Germany’s natural world: Spreewald, Hainich

punt-tourOur captain maneuvers us like a gondolier, standing as a pole propels his flatboat through a maze of canals that gingerly pass tree canopies, tiny towns, flower beds, thatched roofs, haystacks and orchards.

Between each row of blanket-covered seats is a table with fresh flowers. We have much of the waterway to ourselves, if you don’t count sea eagles, kingfishers and unknown others that caw, twitter, swoop and flit. Black storks and Eurasian cranes keep a graceful but wary silence.

On this gentle spring morning, Dirk Kleemann narrates as he navigates. At least 20 kinds of fish share these 800 miles of channels, he says. His boat is a punt, not a gondola, and the setting is Germany’s Spreewald, not Venice.

The 120,000-acre Spreewald, about 60 miles south of Berlin, is a UNESCO biosphere reserve and one of Germany’s richest areas for agriculture, especially fruits and vegetables (several are trademarked as regionally distinctive products).

The area is known as “the green Venice,” thanks to Ice Age impact, which left a network of rivers and blend of primeval forest with meadows.

Most of the 200 canals are manmade, to help farmers manage Spree River water levels and prevent flooding, and now nature lovers find their way here, too. Dirk’s typical tour is three hours for under $20 per rider. He also rents a “holiday house” to travelers.

Bicycle and canoe rentals are other ways to get acquainted with the blissfully rural area. “If you drown, you are just too lazy to stand up,” Dirk says, of the shallow and calm inlets.

We glide to a tidy shoreline vendor, who sells a mix of cucumber and gerkins by the jar or chunky, individual serving. You don’t need to leave the punt to buy or indulge, even in morning, and others sell similar products throughout the day on this route and throughout this web of hamlets.

The area’s 50,000 residents are mainly Slavic Sorbs who have their own language, customs and cultural clothing. English is not widely spoken, but it doesn’t really matter.

After checking in to Hotelanlage Starick, an earthy resort in Lehde with lots of taxidermy as lobby and restaurant décor, we looked for dinner and found an orchestra whose concert turned into an informal singalong. The resort has its own Gherkin Museum, too, and it was an easy walk to the harbor. Rates begin at $85, including breakfast.

Nature is the big attraction, so don’t expect to be wowed by shops or nightlife, even though beer is everywhere and Germany’s biggest city is just a short train ride away.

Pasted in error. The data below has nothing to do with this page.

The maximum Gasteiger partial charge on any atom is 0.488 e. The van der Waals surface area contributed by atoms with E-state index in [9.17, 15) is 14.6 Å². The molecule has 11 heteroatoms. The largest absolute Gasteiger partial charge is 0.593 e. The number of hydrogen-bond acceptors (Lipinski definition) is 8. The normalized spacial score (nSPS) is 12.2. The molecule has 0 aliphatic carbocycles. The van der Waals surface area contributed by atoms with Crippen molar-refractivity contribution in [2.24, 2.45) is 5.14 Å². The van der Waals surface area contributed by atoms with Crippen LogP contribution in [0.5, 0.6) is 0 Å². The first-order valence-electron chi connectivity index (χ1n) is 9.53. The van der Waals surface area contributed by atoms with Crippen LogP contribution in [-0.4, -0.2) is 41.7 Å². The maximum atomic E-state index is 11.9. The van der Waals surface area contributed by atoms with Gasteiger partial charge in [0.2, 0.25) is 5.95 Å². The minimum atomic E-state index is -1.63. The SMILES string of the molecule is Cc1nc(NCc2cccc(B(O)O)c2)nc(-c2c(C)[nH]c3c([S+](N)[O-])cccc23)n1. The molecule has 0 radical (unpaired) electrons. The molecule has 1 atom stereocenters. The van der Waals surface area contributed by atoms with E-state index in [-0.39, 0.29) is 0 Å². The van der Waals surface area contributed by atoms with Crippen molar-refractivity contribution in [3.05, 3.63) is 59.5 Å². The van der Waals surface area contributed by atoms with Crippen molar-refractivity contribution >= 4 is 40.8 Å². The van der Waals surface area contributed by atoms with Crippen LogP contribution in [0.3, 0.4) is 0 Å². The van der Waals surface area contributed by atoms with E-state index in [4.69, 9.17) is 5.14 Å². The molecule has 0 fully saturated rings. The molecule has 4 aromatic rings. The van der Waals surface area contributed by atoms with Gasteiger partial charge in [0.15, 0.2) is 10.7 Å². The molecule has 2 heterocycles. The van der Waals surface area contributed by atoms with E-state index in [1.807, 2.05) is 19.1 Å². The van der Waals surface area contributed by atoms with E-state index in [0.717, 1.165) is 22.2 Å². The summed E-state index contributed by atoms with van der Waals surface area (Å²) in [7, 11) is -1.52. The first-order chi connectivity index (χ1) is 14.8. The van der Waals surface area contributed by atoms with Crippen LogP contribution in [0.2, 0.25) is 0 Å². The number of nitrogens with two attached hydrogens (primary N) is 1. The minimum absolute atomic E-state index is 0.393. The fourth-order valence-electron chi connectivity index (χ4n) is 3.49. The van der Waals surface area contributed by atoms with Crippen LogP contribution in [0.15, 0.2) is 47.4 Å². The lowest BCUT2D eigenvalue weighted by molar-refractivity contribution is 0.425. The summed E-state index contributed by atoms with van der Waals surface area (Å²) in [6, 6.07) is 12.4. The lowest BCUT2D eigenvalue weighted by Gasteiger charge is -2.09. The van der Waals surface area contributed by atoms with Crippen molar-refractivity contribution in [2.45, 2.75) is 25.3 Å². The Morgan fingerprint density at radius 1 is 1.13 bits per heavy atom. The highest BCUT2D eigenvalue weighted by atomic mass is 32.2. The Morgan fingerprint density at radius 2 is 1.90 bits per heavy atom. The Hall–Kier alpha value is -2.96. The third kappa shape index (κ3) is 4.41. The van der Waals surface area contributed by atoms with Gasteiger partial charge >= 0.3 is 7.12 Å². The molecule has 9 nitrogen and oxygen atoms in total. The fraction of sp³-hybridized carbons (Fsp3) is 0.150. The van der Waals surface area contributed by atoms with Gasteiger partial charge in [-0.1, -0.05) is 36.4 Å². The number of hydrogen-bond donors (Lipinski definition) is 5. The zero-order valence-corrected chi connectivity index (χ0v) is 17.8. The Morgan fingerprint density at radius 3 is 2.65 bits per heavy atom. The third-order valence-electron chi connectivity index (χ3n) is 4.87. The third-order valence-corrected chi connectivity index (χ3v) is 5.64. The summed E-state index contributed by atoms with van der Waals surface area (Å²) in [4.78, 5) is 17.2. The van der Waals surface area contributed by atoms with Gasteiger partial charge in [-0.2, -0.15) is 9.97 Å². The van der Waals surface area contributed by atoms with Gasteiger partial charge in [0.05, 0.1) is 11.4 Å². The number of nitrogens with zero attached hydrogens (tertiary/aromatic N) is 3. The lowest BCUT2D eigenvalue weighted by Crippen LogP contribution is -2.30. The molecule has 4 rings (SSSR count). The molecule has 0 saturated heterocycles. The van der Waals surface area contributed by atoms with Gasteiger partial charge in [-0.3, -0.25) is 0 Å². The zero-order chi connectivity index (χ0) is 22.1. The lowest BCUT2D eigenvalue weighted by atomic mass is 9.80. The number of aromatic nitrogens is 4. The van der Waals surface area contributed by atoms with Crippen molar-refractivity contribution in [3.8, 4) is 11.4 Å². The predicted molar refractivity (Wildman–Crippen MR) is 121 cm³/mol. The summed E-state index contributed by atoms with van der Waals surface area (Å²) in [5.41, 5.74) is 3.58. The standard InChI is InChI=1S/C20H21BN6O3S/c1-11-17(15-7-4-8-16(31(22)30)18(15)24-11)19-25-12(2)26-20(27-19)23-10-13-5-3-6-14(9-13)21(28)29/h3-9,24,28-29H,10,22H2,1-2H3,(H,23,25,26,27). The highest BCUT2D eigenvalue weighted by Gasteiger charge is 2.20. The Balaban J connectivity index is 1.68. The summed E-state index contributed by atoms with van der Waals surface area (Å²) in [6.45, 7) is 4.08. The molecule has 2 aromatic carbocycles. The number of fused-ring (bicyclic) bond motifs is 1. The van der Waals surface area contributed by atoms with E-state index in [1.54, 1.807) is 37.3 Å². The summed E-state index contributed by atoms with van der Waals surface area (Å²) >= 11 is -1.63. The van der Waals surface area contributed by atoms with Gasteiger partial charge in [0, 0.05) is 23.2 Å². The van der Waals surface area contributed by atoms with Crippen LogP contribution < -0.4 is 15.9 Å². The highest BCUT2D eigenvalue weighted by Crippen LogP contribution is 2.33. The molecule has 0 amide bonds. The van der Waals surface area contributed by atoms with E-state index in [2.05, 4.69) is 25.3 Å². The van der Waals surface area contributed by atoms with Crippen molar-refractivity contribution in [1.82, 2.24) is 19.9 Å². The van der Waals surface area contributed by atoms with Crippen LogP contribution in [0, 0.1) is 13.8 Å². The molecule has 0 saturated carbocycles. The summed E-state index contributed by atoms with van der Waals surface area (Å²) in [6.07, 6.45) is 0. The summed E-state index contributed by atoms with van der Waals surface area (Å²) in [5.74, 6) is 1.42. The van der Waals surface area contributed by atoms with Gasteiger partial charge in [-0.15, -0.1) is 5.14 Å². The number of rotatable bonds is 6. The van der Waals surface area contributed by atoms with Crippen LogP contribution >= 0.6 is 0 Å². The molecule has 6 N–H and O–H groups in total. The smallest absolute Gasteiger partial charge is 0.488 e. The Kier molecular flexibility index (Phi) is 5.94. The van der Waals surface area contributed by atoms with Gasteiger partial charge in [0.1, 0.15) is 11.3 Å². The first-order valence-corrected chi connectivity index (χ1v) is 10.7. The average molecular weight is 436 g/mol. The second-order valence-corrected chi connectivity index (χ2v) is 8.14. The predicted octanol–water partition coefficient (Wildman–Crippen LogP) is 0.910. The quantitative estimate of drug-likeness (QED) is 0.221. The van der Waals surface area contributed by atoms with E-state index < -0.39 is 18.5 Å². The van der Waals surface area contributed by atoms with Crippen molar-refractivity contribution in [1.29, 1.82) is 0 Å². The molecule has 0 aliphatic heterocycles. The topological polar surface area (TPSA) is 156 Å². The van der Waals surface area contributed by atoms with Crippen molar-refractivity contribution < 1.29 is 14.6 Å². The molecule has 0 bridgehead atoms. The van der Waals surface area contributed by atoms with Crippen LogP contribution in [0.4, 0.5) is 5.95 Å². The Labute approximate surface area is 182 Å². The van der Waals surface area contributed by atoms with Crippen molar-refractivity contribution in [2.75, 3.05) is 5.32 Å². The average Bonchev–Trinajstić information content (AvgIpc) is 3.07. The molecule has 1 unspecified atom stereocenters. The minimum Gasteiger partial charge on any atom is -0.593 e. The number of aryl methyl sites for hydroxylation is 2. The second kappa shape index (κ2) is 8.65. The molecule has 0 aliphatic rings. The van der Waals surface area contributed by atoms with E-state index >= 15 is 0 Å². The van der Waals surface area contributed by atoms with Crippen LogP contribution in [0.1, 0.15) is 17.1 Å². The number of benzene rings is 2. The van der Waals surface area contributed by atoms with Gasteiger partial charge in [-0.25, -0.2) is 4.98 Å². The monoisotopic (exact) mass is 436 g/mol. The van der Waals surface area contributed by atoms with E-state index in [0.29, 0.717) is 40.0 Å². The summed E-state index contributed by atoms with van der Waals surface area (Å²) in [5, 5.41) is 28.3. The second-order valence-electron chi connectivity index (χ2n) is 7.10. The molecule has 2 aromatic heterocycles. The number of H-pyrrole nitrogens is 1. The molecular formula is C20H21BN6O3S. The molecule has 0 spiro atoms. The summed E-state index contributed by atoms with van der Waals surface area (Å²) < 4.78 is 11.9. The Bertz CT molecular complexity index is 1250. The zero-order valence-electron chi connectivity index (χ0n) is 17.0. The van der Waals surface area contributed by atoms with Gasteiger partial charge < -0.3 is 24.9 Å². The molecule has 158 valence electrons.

For more about the area, consult or email, who can correspond in English. It is not unusual to arrive by train and rent bikes for multi-day touring.

Roughly 190 miles southwest of Berlin and in the middle of Germany is another treasure of the natural world: Hainich National Park. It certainly is not as well-known to foreigners as Bavaria’s Black Forest, but quite unlike anything in the United States.

The former military exclusion zone is one of Europe’s largest unbroken forests, and the abundance of ancient beech trees make it a UNESCO World Heritage Site. The most popular way to see the area is to “climb to the roof of the forest,” as promotional literature suggests, following the Treetop Trail boardwalk that rises above the highest branches and foliage.

Along this handicapped-accessible route, less than one-half mile long, are whimsical nature sculptures and an observation tower. Hiking paths are numerous. Living in the forest are about 50 wildcats, but unwanted housecats sometimes end up here, too.

Ranger Axel Ziehn was raised an hour away and as a child visited often with his father. “That’s where I’d like to be during my life,” he decided, and his work began as a tree cutter many years ago.

The Thuringia park is 40 miles west of Erfurt, best known for Merchants’ Bridge, built in 1325 and lined with cafes, galleries and buskers. No other bridge in Europe is lined with more inhabited buildings.

A convenient home base is Hotel Kraemerbruecke, a block from the bridge and in the oldest quarters of the city (less than 10 percent was destroyed during World War II). Rates start at $135 for two, including breakfast, but you’ll need to rent a car to get to the park.

Walk to Petersberg Citadel for the best panoramic views of Erfurt, which is in the middle of the Luther Trail, a 37-mile route with 30 stops of religious interest for spiritual pilgrims. Those funny statues that appear periodically elsewhere are likely reminders of puppet characters in KiKa television shows for children; the channel is based in Erfurt.

For more about the area, check out For more about travel in Germany, consult